November 1st, 2013

Hip and Knee Replacements Associated with Lower CV Risk

Total joint arthroplasty was associated with reduced cardiovascular risk among patients with knee or hip osteoarthritis in a BMJ study.

Researchers in Canada matched roughly 150 people aged 55 or older with moderate-to-severe knee or hip osteoarthritis who underwent total joint replacement to people with osteoarthritis who did not have surgery.

People who underwent arthroplasty were less likely to have a serious cardiovascular event during 7 years’ follow-up, compared with those who did not have surgery (hazard ratio, 0.56). The authors estimate that the number needed to treat to prevent one cardiovascular event was 8.

The authors offer several potential explanations for the surgery’s observed cardiovascular benefit, including improvements in exercise capability

6 Responses to “Hip and Knee Replacements Associated with Lower CV Risk”

  1. This is an example of a study that made me wonder why it is in a top journal. Only 150 people? Without more insight into the mechanism I am not sure it is more than of minor interest. Is it selection? Is it that people with surgery then have more activity? What is the value of this information?? Seems that it would take a lot for me to refer people with osteoarthritis to surgery to reduce their CV risk.

  2. to my way of thinking this is a pretty thorough study. A total of 2200 adults with hip or knee osteoarthritis aged 55 or more at recruitment (1996-98) were followed prospectively until death or 2011. Use of a propensity score reduced the cohort to 153 matched pairs (i.e. 306 patients) but helped to mitigate bias due to confounding by indication, as well as to balance some cardiovascular risk factors between the 2 groups, such as pre-existing CV disease, diabetes, hypertension, smoking status, body mass index etc. No question that “these findings require confirmation in larger studies” as the authors conclude and Dr. Krumholz hints at in his remarks. However, this findings are exceedingly provocative and highly unlikely to exert a detrimental effect on BMJ’s outstanding impact factor!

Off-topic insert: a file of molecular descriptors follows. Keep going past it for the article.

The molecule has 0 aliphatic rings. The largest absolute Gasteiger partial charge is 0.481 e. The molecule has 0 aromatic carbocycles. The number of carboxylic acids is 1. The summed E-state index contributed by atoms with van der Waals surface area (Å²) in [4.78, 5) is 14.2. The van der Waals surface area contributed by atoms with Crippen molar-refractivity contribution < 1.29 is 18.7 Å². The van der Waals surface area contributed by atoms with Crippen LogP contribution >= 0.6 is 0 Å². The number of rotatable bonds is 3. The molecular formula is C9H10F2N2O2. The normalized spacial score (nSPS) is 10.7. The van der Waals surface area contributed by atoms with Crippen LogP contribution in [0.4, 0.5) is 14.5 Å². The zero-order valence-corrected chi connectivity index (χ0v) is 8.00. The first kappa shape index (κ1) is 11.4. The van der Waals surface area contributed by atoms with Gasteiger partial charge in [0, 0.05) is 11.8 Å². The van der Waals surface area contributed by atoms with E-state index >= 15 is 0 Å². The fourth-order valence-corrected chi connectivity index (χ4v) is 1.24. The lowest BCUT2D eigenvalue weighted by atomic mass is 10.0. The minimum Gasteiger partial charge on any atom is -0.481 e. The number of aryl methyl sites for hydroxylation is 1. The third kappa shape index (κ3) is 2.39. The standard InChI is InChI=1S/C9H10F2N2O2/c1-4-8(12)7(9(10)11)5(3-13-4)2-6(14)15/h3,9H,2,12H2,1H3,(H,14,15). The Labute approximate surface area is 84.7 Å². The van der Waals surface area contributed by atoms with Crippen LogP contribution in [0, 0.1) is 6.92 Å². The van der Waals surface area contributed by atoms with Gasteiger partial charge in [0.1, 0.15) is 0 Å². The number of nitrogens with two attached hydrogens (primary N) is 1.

3. Really appreciate the perspective of Dr. Messerli. It is interesting to think about what you gain – and what you lose – with the match. And how it might affect the generalizability of the findings. I certainly agree that it is worth having in the literature – I just wondered about whether it was worthy of real estate in a top journal. But I have great respect for Dr. Messerli – and value his opinion.

  4. Francis Kempf, MD says:

    Difficult to evaluate the data – common sense suggests that this finding could be true. One of the “endpoints” for a cardiac event is an emergency room visit. How many ER visits vs. documented ischemic events occurred? To me, an ER visit is a not a valid marker for a cardiac event.

  5. Saurav Chatterjee, MD says:

    But Dr Messerli, wouldnt the fact that for trying to find matched pairs (153 only)led to almost 90% of the dataset having been excluded?And also would it not indicate that the used dataset was probably not an optimal one to study the research question?

  6. Karen Politis, MD says:

    Perhaps people with established cardiovascular disease or other factors that increase their cardiovascular risk would be less likely to decide to have major elective orthopaedic surgery. Although a total joint replacement seems routine, it is not an easy decision for the patient and his/her relatives. It requires an optimistic outlook on life, hope for improved activity, and a functioning social safety network.